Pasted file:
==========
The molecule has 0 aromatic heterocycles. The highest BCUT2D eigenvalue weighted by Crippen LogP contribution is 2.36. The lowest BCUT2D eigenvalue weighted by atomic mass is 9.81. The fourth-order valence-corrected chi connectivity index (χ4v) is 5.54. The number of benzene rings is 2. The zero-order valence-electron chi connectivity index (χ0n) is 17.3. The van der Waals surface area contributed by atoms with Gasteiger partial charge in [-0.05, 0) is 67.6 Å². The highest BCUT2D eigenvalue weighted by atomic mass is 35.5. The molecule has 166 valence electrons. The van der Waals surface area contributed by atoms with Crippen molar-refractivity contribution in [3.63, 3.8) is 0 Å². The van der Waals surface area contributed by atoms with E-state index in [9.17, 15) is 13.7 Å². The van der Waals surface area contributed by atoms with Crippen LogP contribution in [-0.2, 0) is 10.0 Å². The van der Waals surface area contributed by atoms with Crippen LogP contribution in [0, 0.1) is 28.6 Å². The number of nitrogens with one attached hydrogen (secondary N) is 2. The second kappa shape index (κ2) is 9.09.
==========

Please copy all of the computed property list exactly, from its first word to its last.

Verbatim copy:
The molecule has 0 aromatic heterocycles. The highest BCUT2D eigenvalue weighted by Crippen LogP contribution is 2.36. The lowest BCUT2D eigenvalue weighted by atomic mass is 9.81. The fourth-order valence-corrected chi connectivity index (χ4v) is 5.54. The number of benzene rings is 2. The zero-order valence-electron chi connectivity index (χ0n) is 17.3. The van der Waals surface area contributed by atoms with Gasteiger partial charge in [-0.05, 0) is 67.6 Å². The highest BCUT2D eigenvalue weighted by atomic mass is 35.5. The molecule has 166 valence electrons. The van der Waals surface area contributed by atoms with Crippen molar-refractivity contribution in [3.63, 3.8) is 0 Å². The van der Waals surface area contributed by atoms with E-state index in [9.17, 15) is 13.7 Å². The van der Waals surface area contributed by atoms with Crippen LogP contribution in [-0.2, 0) is 10.0 Å². The van der Waals surface area contributed by atoms with Crippen LogP contribution in [0, 0.1) is 28.6 Å². The number of nitrogens with one attached hydrogen (secondary N) is 2. The second kappa shape index (κ2) is 9.09.